Volume 45 number 1 (2017)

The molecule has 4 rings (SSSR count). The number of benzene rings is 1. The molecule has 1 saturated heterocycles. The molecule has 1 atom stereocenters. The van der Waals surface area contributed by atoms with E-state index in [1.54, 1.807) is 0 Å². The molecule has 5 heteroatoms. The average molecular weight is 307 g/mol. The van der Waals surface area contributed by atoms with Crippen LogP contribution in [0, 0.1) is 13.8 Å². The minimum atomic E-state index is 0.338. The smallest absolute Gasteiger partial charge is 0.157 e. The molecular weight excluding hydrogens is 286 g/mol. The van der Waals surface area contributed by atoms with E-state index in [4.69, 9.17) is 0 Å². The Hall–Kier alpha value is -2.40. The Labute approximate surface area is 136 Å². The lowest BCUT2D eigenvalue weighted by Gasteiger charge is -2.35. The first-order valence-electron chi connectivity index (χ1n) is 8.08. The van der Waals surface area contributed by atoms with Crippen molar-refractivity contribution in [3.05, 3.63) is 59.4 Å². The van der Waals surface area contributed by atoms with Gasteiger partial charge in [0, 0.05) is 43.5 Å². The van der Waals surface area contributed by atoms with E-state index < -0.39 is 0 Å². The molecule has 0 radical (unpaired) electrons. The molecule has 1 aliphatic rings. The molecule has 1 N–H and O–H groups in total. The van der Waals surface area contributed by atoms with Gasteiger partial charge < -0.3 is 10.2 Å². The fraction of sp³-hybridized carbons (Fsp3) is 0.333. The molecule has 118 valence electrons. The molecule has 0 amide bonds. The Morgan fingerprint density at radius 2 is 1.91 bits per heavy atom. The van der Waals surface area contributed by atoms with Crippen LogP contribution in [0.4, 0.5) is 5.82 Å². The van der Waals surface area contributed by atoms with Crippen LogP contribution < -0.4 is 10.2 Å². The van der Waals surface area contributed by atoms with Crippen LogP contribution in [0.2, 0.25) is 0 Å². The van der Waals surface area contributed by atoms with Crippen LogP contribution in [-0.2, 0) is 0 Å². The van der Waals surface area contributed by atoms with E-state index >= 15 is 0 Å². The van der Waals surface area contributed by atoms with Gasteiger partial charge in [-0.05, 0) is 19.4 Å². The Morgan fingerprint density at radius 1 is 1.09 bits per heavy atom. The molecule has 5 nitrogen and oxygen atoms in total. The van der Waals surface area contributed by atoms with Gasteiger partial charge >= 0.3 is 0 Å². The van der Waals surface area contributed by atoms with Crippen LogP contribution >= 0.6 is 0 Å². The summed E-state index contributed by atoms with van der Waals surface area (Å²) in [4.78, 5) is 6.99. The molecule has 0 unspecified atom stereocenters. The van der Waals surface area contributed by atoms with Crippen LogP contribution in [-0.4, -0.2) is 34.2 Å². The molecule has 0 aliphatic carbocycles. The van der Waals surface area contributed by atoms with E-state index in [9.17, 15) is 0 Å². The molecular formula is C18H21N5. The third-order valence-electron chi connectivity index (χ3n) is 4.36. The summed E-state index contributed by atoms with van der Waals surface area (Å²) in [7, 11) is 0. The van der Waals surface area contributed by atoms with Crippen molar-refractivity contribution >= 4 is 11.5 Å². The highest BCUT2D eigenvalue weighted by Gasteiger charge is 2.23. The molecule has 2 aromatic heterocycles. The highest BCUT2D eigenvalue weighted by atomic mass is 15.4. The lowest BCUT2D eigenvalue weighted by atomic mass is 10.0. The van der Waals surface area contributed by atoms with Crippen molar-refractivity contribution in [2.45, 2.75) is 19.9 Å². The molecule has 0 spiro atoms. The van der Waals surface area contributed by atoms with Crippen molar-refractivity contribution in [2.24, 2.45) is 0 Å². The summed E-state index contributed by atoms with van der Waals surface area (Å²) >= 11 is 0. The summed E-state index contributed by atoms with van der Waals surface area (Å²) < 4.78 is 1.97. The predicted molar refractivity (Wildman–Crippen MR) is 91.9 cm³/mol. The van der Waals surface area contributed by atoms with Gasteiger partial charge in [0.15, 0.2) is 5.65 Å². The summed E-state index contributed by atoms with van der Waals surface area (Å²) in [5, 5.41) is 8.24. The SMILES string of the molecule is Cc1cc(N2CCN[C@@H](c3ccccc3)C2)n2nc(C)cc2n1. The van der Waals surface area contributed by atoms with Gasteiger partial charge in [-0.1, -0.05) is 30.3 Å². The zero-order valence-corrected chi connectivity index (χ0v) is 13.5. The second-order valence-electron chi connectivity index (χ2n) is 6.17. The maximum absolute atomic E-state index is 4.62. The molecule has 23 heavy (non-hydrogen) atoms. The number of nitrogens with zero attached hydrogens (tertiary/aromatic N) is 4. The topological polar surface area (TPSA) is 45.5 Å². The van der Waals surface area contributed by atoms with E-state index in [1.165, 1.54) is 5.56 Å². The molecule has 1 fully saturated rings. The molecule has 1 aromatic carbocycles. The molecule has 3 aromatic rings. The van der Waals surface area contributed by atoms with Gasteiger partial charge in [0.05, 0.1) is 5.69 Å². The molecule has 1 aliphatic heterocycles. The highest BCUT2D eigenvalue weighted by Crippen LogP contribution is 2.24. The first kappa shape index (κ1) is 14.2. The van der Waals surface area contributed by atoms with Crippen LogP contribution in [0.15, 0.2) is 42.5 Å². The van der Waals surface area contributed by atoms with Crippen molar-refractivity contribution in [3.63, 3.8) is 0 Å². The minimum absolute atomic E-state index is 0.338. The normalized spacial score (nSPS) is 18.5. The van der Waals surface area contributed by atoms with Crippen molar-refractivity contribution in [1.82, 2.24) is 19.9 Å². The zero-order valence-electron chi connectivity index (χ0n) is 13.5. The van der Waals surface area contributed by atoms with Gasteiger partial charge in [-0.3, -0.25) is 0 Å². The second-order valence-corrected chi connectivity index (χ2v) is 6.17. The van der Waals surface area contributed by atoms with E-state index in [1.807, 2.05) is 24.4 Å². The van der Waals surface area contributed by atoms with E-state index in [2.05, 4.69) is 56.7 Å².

(Abstract only) GPX is designed to search high density star fields where other surveys, such as WASP, HATNet, XO, and KELT would find challenging due to blending of transit like events. Using readily available amateur equipment, a survey telescope (Celestron RASA, 279 mm f/2.2, based in Acton, Massachusetts) was configured first with a SBIG ST-8300M camera then later upgraded to an FLI ML16200 camera and tested under different sampling scenarios with multiple image fields to obtain a 9- to 11-minute cadence per field. The resultant image resolution of GPX is about 2 arcsec/pixel compared to 13.7–23 arcsec/pixel of the aforementioned surveys and the future TESS space telescope exoplanet survey. GPX is based on the Kourovka Planet Search (KPS) prototype survey and uses K-pipe data reduction pipeline. K-pipe performs all steps of the data handling from basic photometric reduction of the FITS files to the search of the transit-like events in the photometric time-series. K-pipe consists of several sequential scripts for astrometry (Astrometry.net), photometry (IRAF), and Box-fitting Least Squares transit search, and runs on a linux based laptop computer potentially operable by advanced amateurs. One Hot Jupiter was discovered with the RASA telescope and validated by RV measurements from SOPHIE spectrograph in the frames of KPS prototype survey (publication pending). Several more GPX exoplanet candidate stars of magnitude 11–13 have been identified with some showing achromatic transit events, a sign of a possible Hot Jupiter, and are now awaiting RV follow-up. This survey demonstrates that advanced amateurs can operate star survey equipment, and with professional help with follow-up and validation, expanded ground based surveys can be conducted in star fields that are challenging for other surveys.